New Albin High School included in new book reflecting on some of Iowa’s closed high schools

A new book by author James Kenyon of Cedar Falls released in early February features the former New Albin High School as part of its subject matter. Echoes in the Hallways: History and Recollections of 102 Closed Iowa High Schools is a collection of stories from student alumni of closed Iowa high schools, documenting 102 institutions from Iowa’s 99 counties.

In his multi-year research for the book, Kenyon consulted county historical records as well as interviewing former students and teachers, culminating in unique school profiles that include information ranging from the origin and growth of education in each county to sporting records, programs and school traditions. A native of Kansas, Kenyon actually published a similar book on closed high schools in Kansas in 2019, entitled Golden Rule Days: History and Recollections of 109 Closed Kansas High Schools.

Kenyon said his motivation for writing such books stems from the fact that he does not want the history of these schools that shaped his generation to be lost. “Beyond our generation, people are not likely to know the history of these schools, especially today’s youth,” he said. “I wanted to try and preserve their history as long as I possibly could.”

Although there were other high schools in Allamakee County that have also closed, Kenyon said New Albin High School was the first he came across in his research within Allamakee County, and his initial inquiry into furthering that research in the local community in May of 2019 was met with great excitement and interest. He said he initially tried to contact the library in New Albin but when he could not make contact with anyone there he tried the local bank and “struck paydirt,” as he says.

“I called the bank and asked if they knew of anyone who would know the history of the former high school in town, and they just happened to have someone associated with the bank that they directed me to - Ray Whalen,” Kenyon explained. “I was exceptionally pleased with Mr. Whalen’s knowledge and history of the school and community. He even talked about the free throw that he missed in a basketball game that would have sent his team to the State Tournament. Ironically, I think I also interviewed a guy from the opposing team that benefited from that missed free throw when researching his school.”

Kenyon said he would love to have been able to include the history of all closed high schools, but there was simply not enough time and resources to do so. “The book is nearly 600 pages as it is, I had to draw the line somewhere, but I wanted to include at least one school from every county,” he shared.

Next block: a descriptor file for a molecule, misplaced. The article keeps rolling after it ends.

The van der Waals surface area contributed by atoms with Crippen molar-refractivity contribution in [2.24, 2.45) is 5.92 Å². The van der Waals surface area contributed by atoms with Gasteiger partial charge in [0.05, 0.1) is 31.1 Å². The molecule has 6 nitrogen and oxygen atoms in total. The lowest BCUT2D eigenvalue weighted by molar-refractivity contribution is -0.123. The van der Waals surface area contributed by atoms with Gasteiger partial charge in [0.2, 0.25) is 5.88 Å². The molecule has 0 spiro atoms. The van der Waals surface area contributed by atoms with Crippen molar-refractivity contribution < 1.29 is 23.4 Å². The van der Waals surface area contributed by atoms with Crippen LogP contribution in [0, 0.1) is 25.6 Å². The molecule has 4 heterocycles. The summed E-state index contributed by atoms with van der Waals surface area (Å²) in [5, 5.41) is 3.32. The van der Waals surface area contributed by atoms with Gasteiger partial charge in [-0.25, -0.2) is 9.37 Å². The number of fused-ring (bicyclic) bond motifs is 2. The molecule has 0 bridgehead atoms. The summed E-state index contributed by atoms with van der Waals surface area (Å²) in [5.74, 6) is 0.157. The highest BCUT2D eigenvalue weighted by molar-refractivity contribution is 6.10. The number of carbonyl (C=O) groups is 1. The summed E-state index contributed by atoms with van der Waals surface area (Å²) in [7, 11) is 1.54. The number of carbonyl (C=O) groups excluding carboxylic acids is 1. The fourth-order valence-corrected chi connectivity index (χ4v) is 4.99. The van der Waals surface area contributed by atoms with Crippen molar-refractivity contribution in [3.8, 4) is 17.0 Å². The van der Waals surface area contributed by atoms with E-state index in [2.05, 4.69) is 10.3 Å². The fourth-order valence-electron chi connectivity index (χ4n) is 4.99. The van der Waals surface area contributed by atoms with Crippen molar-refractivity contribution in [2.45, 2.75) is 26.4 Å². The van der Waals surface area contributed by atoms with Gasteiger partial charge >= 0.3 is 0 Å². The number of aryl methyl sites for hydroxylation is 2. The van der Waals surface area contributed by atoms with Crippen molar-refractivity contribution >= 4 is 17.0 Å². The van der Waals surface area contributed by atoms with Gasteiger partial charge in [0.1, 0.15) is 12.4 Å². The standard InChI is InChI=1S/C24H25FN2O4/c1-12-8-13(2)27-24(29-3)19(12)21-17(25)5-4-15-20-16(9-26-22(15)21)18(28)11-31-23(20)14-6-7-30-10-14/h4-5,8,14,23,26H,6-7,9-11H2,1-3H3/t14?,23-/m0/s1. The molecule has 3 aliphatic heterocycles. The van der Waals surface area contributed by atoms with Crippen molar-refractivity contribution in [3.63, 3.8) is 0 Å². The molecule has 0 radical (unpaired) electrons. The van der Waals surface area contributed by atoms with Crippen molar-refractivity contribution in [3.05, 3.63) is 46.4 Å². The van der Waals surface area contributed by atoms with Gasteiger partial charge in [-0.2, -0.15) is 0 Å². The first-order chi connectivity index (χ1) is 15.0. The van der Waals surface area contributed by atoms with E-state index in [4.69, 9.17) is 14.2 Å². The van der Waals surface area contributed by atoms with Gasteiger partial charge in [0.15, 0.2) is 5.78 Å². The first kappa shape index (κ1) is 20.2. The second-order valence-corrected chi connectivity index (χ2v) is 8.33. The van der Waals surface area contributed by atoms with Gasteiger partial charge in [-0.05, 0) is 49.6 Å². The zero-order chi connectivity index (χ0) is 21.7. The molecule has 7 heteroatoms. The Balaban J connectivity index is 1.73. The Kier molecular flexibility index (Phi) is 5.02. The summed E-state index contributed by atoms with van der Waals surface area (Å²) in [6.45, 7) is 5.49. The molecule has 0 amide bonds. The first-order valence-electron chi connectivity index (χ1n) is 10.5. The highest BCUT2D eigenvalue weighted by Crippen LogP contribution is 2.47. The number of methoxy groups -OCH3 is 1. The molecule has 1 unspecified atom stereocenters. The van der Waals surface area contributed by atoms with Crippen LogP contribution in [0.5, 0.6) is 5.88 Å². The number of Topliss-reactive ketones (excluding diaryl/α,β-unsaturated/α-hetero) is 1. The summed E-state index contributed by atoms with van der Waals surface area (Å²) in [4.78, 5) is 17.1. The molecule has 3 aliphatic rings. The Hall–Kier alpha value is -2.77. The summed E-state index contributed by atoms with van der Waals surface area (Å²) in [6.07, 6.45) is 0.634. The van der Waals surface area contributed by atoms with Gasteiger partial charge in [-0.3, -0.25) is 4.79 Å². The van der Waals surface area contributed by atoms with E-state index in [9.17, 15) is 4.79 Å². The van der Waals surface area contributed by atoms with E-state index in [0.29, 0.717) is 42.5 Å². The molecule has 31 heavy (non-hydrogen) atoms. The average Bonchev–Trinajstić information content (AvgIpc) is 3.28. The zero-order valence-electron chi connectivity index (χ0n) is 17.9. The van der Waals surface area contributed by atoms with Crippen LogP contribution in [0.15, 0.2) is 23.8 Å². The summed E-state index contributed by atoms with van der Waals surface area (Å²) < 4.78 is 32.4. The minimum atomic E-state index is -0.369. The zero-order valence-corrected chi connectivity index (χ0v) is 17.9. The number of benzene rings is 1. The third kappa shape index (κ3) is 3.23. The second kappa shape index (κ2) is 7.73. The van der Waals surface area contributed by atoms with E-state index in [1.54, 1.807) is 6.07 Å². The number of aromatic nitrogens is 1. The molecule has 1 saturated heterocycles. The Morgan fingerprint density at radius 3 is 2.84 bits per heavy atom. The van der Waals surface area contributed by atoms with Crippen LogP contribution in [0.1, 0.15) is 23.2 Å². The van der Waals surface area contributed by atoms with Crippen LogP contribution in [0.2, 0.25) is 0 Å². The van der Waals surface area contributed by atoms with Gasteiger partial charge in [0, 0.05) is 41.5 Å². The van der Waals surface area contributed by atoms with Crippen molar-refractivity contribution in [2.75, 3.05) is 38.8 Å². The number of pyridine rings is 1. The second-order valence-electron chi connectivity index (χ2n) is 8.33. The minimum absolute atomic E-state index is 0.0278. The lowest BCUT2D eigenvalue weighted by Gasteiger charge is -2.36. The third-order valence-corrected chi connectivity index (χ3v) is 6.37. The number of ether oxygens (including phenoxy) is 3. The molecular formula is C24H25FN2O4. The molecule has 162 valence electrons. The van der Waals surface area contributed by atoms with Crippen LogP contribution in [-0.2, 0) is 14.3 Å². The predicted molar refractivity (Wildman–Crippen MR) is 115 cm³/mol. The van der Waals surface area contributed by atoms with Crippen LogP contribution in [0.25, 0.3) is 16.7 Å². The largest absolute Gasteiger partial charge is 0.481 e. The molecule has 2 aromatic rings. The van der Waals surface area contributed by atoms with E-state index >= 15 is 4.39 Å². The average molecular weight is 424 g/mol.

In addition to Whalen, Kenyon said he also interviewed Ralph Nelson and Earl and Delores Crowley, among others, for the New Albin portion of the book. In addition to reflections from these former students, Kenyon said his book also reflects on the communities that housed and supported these once thriving high schools, in addition to identifying any notable graduates or faculty members, with Kenyon specifically mentioning the local legend of Harris “Shooky” Fink.

“High schools have long made up the social fabric in communities across the state, especially in rural Iowa. By engaging with community members in the 102 schools cited in the book, Dr. Kenyon reveals the extreme pride people of Iowa have in their schools and communities. Echoes in the Hallways showcases how Iowans have built an extraordinary education system school by school. Because it is so well researched and written, once you pick it up, you’ll have a hard time putting it down,” said Dave Else, PHD, Professor Emeritus, University of Northern Iowa, in reviewing Kenyon’s book.

Kenyon was a veterinarian for 35 years in a mixed animal practice in Cedar Falls prior to his retirement, and he served for 24 years on the local school board. He is also the author of A Cow for College and Other Stories of 1950s Farm Life, which along with his book on Kansas high schools received commendation as Martin Kansas History Book Award winners.

Although he would love to be able to visit each community and offer a book signing or even an open house should local libraries be interested in the book, Kenyon said the current pandemic situation regrettingly does not allow for that sort of interaction at this point in time. The paperback publication can be ordered direct from the publisher, Meadowlark Books, P.O. Box 333, Emporia, KS 66801 or readers are invited to order online at meadowlark-books.square.site. Various bookstores are also slated to have the book available for sale.

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